There’s an old adage “Some people want you to do well, but not better.” This is true in the workplace, career endeavors, and unfortunately at times with friendship.
Once we mature and become self-aware, we are able to recognize when others sabotage our esteem, and hopefully capable of avoiding and ending such toxic relationships.
While I’ve been able to recognize promotions in the workplace as simply much-earned advancement, co-workers may have viewed it differently, but eventually came to realize and accept me as an ally rather than enemy.
When the saboteur is a lifelong friend, recognizing and putting a stop to the toxicity is not always pretty, yet necessary for a happy life free of conflict or annoyance. It’s a matter of self-worth.
Being a man of a certain age, I have had to end destructive relationships disguised as friendship, and it has never been easy.
On the subject of toxic friends, Exploring Your Mind (a blog about psychology and philosophy) teaches a “friend that wants to control you is a slave to envy,” and that “the word toxic should be an incompatible adjective with the word friend.”
I struggled whether to end a lifelong friendship until finally able to admit its destructiveness to my self-worth, self-esteem, and general well-being.
For decades, I allowed someone I’d known since boyhood to undermine my self-confidence through micro-aggression, passive-aggressive behavior, and outright degradation.
Because I hadn’t yet reached a level of maturity or self-realization, this person had managed to create a superior/inferior dynamic in our relationship.
Ending the friendship did not happen overnight, but rather months of questioning his behavior, and intent. The anxiety over whether I was over-reacting or finally recognizing what had existed all-along was certainly an emotional challenge.
In writing my memoir, I reflected on meeting him for the first time, revealing an early clue on the real nature of his character.
The boy with no friends was arrogant and condescending. He never knew his father and became a mama’s boy.
When he moved to our small town the alpha boys teased and taunted him right away.
“Mommy, they flipped the bird,” he cried.
His mother, not understanding the slang thought we’d injured an actual bird, not realizing it was our middle fingers pointed at him.
He grew into a teenager who acted hauntingly like Veda, the pretentious daughter from the 1945 motion picture Mildred Pierce, starring Joan Crawford.
We rode our bikes to the house he would move into once his mother remarried, in a more-desirable neighborhood, away from the working-class. Looking through the windows, he turned to me and said (very Veda-like), “We’re going to live here, and we’re going to be rich.”
During our youth, I was never invited to his home, and he often referred to me as his “under-privileged” friend.
This continued through adulthood, when we moved to different cities and I would visit him. He’d reluctantly invite me to parties to meet his co-workers and friends, but once there, would belittle and make fun of me. Enough so that I would leave. More than once I slept on the streets of San Francisco as his apartment was not an option.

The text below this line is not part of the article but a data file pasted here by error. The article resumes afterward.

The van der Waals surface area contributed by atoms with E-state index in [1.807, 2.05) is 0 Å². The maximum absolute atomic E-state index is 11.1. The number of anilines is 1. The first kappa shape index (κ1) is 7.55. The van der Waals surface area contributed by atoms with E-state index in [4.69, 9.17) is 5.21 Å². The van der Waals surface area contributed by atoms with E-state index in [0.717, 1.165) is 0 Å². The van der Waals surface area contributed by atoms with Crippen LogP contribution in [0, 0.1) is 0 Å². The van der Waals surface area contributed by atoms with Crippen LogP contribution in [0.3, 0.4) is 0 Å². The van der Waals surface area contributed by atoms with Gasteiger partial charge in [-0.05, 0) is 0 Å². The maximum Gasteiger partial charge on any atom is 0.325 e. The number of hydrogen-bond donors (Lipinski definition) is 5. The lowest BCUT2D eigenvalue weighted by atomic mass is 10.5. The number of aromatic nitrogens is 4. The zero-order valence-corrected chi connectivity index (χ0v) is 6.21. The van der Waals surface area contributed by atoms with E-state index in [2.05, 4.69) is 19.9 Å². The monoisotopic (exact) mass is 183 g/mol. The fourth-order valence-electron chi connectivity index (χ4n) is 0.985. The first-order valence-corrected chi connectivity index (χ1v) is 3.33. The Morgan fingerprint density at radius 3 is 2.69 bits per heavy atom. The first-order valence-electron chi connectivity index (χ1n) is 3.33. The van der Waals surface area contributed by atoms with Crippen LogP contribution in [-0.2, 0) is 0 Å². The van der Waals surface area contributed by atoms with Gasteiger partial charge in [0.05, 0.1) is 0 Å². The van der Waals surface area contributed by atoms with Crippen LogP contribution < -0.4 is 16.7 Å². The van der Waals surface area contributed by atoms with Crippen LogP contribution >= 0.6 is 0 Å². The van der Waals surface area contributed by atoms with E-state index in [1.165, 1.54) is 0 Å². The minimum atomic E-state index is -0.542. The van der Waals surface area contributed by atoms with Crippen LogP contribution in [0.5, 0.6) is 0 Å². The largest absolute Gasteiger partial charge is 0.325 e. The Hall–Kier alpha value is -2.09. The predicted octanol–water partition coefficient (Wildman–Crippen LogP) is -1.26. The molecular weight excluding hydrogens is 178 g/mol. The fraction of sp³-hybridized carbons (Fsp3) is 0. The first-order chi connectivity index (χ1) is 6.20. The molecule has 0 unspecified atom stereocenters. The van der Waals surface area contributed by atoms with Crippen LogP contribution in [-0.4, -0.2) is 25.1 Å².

I’d eventually learn to never count on him, even in desperation; my “best friend.”
During one of my most-vulnerable and darkest moments I reached out to him to no avail. Instead, he left me alone and distraught, despite being only a quick bus or cab ride from where he lived.
Years passed but he still considered us close, which I foolishly believed also, dismissing everything as simply growing pains.
When sharing I was writing a memoir, his contact increased, with daily phone calls curious about what I was including. Always finding it necessary to inject his opinion, at times trying to influence the narrative.
In discussing my first marriage, he repeatedly made it a point to bring up my spouse’s extra-marital affairs, attempting to hurt my feelings.
It wasn’t until a slip of his tongue that I realized an intent to interfere with and undermine the happy healthy life I’d eventually found. “I could’ve had you,” he said. I stopped talking to him after hearing those words. Was unrequited love his true motivation?
Despite my husband asking him to back off, he started sending me extravagant gifts, from pounds of imported Italian chocolates to expensive Waterford crystal.
Realizing my ultimate rejection his demeanor quickly changed. He began degrading mutual friends, and when he found himself on a flight with my mother once, shamefully engaged his micro-aggression on her.
Still friends on social media, and perhaps to illicit jealousy, he began boasting about being part of the “in crowd” in Hollywood. Paying for autographs and photographs with celebrities became his obsession, but these desperate attempts to gain my attention appeared as nothing but unflattering. I’d outgrown idolatry, and the superficial.
By the time I unfriended him on Facebook it was too late to regain or recover any type of relationship. I’ve since ignored a message request from him for over a year.
I rationalized and denied our lifelong “friendship” made me feel “less than” for too long, but I have no regrets.
There is much more to this story, yet ugly to revisit. We both have secrets I’ll take to the grave. What’s important is forgiving oneself for allowing anyone to undermine your self-worth an entire lifetime.
Karen Young wrote on the Hey Sigmund website, “We have all had toxic people dust us with their poison. Sometimes it’s more like a drenching…If you’re the one who’s continually hurt, or the one who is constantly adjusting your own behavior to avoid being hurt, then chances are that it’s not you and it’s very much them…You might not be able to change what they do, but you can change what you do with it.”